The Northern Ireland protocol agreed by UK prime minister Boris Johnson as he struggled to get a Brexit deal in time for the 2019 general election is already leading to problems. Not only does it shatter Northern Ireland's constitutional relationship with the UK, but it also is damaging our fragile economy.
The disruption to trade has been well documented. Empty supermarket shelves are evident as some food imports are prevented from entering Northern Ireland from Britain. Customs declarations are required for personal online purchases from Britain for everything from clothes to ink cartridges. Horticultural trade by retailers and personal orders worth hundreds of millions of pounds every year have virtually stopped. Petty rules have been enforced by European Union inspectors who oversee the work of UK officials at Northern Ireland ports – to the extent that used machinery has been turned away if there is soil in the treads of the tyres. Some businesses have been waiting weeks for supplies of parts.
The Spectator describes the situation well: “The protocol was meant to simultaneously protect the single market and the peace process. . . It is hard to think shipping a couple of roses from Great Britain to a gardener in Ballymena is a threat to the single market, yet the current rules make it tricky. If the gardener ordered roses from Dublin, though, they would arrive without a problem . . . Greater friction in trade with Great Britain in goods for merely personal use may be considered a long-term threat to peace and stability. It is already causing uproar among dismayed unionists”
The rational response to this might have been for the EU to have modified the protocol and to have stuck firmly to the text of the Belfast Agreement, but that text has been ignored. Instead, EU officials now declare that there can be no change and that it is the protocol that is protecting the agreement and keeping the peace.
This false mantra of protecting the Belfast Agreement and keeping the peace in Northern Ireland has become the shield behind which the EU, the Irish Government, nationalist parties in Northern Ireland, UK politicians, and even US president Joe Biden hide behind when challenged about the damage to democracy and the economy in Northern Ireland as a result of the protocol. They believe, by invoking the hard-won agreement that I helped negotiate 23 years ago, they can justify the indefensible attack on the rights and livelihood of all Northern Ireland citizens that the unprecedented and unreasonable protocol requirements impose on the part of the UK in which I live.
But rather than the protocol protecting the Belfast Agreement, the fact is it is pulling it apart. I fear that tensions are once again starting to rise. We have already seen the threats to inspectors at ports in Northern Ireland. The democratic mandate of the Stormont parliament has been called into question. People’s livelihoods and the economy of Northern Ireland are reeling from the protocol’s pettifoggery.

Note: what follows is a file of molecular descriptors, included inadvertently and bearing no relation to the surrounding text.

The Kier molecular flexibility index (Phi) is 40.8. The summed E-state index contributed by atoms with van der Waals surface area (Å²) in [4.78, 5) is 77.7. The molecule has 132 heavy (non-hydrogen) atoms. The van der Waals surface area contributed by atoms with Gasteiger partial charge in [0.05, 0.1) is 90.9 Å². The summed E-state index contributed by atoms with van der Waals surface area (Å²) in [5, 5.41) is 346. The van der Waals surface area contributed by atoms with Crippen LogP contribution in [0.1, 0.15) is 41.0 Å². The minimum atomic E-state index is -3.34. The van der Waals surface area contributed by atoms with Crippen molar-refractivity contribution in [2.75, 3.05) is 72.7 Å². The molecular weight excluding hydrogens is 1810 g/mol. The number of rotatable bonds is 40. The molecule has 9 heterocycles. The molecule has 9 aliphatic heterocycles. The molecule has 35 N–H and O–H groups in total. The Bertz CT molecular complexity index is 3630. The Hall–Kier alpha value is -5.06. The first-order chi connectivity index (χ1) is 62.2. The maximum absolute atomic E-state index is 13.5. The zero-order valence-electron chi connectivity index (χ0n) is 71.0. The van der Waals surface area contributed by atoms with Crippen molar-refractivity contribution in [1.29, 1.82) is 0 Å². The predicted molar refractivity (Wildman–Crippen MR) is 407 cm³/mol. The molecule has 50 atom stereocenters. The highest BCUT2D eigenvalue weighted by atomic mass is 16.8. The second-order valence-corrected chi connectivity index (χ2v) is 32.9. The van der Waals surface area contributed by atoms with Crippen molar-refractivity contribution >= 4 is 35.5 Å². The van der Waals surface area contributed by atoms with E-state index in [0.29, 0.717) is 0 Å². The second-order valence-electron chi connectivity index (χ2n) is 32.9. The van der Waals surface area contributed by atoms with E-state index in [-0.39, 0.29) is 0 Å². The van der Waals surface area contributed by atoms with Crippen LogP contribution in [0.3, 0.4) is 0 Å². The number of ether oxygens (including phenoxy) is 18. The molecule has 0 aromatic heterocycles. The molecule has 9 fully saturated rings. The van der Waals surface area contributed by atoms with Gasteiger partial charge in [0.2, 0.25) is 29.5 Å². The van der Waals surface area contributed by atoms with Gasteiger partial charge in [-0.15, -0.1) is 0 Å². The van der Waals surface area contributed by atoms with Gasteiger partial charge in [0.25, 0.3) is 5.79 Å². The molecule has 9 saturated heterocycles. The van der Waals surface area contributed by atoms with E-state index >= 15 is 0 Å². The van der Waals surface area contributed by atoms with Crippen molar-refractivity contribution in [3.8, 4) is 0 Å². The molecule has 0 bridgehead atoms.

If the genuine grievances and resentments caused by the protocol are not addressed politically, then there is real potential for those who have engaged in past violence to take action again into their own hands. As someone who loves my country, and made real personal and political sacrifices to bring peace and normality to it, I implore my own government, the Irish Government and the EU to stop playing fast and loose with the hard-won arrangements in the Belfast Agreement.
My primary objection to the protocol is that it changes fundamentally the constitutional relationship between Northern Ireland and the rest of the UK. The laws that will apply to the economy, the environment, agriculture, workers rights, and regulations covering everything from building standards to use of weedkillers, no longer will be made at our parliament in Westminster or the local Assembly in Belfast. They will instead be determined by a foreign authority in Brussels.
The protocol lists 70 pages of EU laws to which Northern Ireland must adhere. This amounts to tens of thousands of separate regulations. In addition, all future EU laws on which no one in the UK or Northern Ireland is able even to discuss – let alone vote on – will apply to Northern Ireland. Moreover, they will be enforceable by the European Court of Justice. This amounts to a seismic and undemocratic change in the constitutional position of Northern Ireland and runs contrary to the most fundamental premise in the Belfast Agreement.
It is perfectly possible to address the concerns of the EU while ensuring the constitutional integrity of the UK
As someone who, along with the late John Hume, negotiated the agreement, I recognised the significant compromises it contained, which caused great disquiet in the unionist community that I represented. If these compromises were to be made acceptable, then the central pillar of the agreement had to be the need for democratic consent to any change in the constitutional arrangements for Northern Ireland. We had endured 35 years of a bitter terrorist conflict perpetrated by those who believed that by terrorising the Northern Ireland population, bombing prime targets in Britain and killing soldiers and police officers they could force Northern Ireland out of the UK.